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ERIC Number: ED544389
Record Type: Non-Journal
Publication Date: 2009-Apr
Pages: 26
Abstractor: ERIC
Reference Count: 5
By Design Not Default: Optimizing District Spending on Small High Schools
Education Resource Strategies
School districts across the country are redesigning their portfolios of high schools to include more small high schools. Over the past three years Education Resource Strategies (ERS), with the support of the Bill & Melinda Gates Foundation, partnered with both schools and districts to understand spending in small high schools and document how these schools leverage all of their resources--people, time, and dollars--to best support student learning. This work by ERS demonstrated a clear and consistent pattern: districts spent 10 to 20 percent more per pupil on small high schools than they did on large high schools, for two primary reasons: (1) Small high schools tended to be staffed and run like large high schools; and (2) Districts deliberately awarded additional staff to small schools above required staffing levels (Frank & Feinberg, 2008). This additional spending is not necessarily undesirable. Schools with lower per-pupil spending often suffer from insufficient resources and extra spending may be necessary to boost achievement. In addition, if, as some research suggests, more students stay in school and graduate from small high schools than from large high schools, higher spending on small schools may even result in a lower cost per graduate. ERS has developed a tool to help decision makers better understand, quantify, and more strategically deploy the resources used to support small high schools in their own district contexts. This paper uses this tool--called the "Small School Spending" (SSS) tool--to model how resources would be allocated to small schools if districts, as they typically do, use large high school rules to govern allocation. The tool allows district and school leaders to plug in numbers representing current district practice (e.g., number of guidance counselors allocated to each school) and change the assumptions to model different scenarios in terms of school size, staffing ratios, etc. The model helps decision makers clearly understand the tradeoffs involved in allocating resources. An appendix presents: Background on How Staffing Ratios Work and Drive Spending Differentials in Small and Large Schools. (Contains 6 endnotes and 7 figures.)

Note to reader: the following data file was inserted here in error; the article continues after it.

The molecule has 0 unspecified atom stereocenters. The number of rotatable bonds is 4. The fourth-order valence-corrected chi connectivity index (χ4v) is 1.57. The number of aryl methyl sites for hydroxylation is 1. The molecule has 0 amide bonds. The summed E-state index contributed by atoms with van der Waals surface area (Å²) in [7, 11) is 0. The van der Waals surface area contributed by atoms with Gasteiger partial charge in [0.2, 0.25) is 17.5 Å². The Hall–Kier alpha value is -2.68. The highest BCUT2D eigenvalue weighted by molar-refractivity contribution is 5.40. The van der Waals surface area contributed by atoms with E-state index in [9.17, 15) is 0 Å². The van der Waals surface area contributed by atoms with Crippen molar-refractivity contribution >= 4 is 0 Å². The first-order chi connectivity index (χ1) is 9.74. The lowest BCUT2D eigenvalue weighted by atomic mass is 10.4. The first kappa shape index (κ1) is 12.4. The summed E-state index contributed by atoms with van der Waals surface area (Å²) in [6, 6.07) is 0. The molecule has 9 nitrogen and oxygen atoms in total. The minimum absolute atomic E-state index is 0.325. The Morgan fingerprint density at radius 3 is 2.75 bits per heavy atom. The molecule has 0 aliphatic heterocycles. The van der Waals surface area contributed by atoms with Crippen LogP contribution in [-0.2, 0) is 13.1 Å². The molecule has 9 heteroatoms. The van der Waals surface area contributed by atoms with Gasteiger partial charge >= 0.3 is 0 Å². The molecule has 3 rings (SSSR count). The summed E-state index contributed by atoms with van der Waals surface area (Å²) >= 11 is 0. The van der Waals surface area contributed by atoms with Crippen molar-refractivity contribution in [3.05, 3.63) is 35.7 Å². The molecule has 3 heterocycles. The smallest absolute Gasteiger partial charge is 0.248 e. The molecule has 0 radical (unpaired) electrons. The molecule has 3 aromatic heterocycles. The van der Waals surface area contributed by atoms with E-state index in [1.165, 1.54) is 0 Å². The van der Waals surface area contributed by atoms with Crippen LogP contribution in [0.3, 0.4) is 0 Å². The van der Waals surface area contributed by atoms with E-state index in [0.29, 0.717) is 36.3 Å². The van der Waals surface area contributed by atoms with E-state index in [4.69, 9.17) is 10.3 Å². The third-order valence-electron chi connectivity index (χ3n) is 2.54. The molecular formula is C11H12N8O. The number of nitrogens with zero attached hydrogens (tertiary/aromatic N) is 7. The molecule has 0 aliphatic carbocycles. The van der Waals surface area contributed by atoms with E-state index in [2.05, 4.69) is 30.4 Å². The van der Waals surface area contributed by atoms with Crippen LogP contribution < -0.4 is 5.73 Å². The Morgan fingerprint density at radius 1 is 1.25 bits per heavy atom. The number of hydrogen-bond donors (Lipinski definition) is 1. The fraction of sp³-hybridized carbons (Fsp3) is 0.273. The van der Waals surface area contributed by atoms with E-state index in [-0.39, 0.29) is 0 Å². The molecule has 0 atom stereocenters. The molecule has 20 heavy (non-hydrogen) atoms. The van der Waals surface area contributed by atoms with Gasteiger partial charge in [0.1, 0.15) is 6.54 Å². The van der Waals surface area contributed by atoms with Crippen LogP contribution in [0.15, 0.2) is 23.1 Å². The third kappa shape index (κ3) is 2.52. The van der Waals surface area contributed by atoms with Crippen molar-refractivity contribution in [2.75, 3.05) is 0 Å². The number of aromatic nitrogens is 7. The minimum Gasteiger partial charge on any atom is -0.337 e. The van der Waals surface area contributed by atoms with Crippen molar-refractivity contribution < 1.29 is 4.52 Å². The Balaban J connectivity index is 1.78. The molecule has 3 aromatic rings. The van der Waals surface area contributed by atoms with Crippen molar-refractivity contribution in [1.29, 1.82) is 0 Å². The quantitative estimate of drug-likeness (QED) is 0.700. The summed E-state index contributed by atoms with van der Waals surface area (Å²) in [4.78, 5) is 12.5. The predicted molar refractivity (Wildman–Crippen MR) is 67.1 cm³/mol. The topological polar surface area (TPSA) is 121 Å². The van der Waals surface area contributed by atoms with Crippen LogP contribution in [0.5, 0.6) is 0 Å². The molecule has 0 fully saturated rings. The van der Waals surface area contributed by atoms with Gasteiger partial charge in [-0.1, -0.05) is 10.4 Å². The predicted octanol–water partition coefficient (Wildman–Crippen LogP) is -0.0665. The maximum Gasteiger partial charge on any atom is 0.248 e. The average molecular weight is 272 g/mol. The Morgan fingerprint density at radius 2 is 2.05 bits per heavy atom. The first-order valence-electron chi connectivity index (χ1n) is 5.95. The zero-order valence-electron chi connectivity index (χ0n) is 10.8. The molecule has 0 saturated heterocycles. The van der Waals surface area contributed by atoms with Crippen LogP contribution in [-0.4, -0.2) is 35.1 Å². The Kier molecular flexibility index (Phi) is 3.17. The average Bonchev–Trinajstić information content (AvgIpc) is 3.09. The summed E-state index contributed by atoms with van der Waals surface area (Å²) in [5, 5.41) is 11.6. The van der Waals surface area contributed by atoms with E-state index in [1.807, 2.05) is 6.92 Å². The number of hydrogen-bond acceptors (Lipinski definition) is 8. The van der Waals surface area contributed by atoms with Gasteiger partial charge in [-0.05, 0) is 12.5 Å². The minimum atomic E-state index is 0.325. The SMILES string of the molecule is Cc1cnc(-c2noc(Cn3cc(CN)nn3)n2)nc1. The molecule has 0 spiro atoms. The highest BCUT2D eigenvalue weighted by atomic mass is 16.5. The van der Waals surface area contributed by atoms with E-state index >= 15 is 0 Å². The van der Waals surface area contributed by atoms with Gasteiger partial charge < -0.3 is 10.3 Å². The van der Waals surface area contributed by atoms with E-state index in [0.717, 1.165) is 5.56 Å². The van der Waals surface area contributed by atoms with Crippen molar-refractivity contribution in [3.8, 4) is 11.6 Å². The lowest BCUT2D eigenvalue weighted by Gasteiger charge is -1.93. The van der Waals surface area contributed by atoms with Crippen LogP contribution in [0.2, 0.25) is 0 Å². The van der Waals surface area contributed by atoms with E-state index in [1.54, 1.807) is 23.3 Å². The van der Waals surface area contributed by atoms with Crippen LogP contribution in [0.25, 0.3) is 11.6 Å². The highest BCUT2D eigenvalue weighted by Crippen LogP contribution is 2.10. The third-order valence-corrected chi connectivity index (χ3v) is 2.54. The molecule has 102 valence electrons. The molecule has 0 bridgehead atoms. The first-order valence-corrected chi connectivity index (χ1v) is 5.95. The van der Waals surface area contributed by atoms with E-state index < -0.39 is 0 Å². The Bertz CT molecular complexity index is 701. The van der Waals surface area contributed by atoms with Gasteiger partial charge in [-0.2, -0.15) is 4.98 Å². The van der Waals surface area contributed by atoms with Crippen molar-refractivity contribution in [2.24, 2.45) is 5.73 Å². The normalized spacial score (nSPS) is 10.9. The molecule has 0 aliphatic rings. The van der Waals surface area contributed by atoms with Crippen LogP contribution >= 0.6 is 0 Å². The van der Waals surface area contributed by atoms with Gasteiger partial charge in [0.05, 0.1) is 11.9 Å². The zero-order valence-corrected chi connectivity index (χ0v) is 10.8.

Education Resource Strategies. 480 Pleasant Street Suite C-200, Watertown, MA 02472. Tel: 617-607-8000; Fax: 617-600-6613; e-mail:; Web site:
Publication Type: Reports - Evaluative
Education Level: High Schools
Audience: N/A
Language: English
Sponsor: Bill and Melinda Gates Foundation
Authoring Institution: Education Resource Strategies
Identifiers - Location: Illinois; Maryland; Massachusetts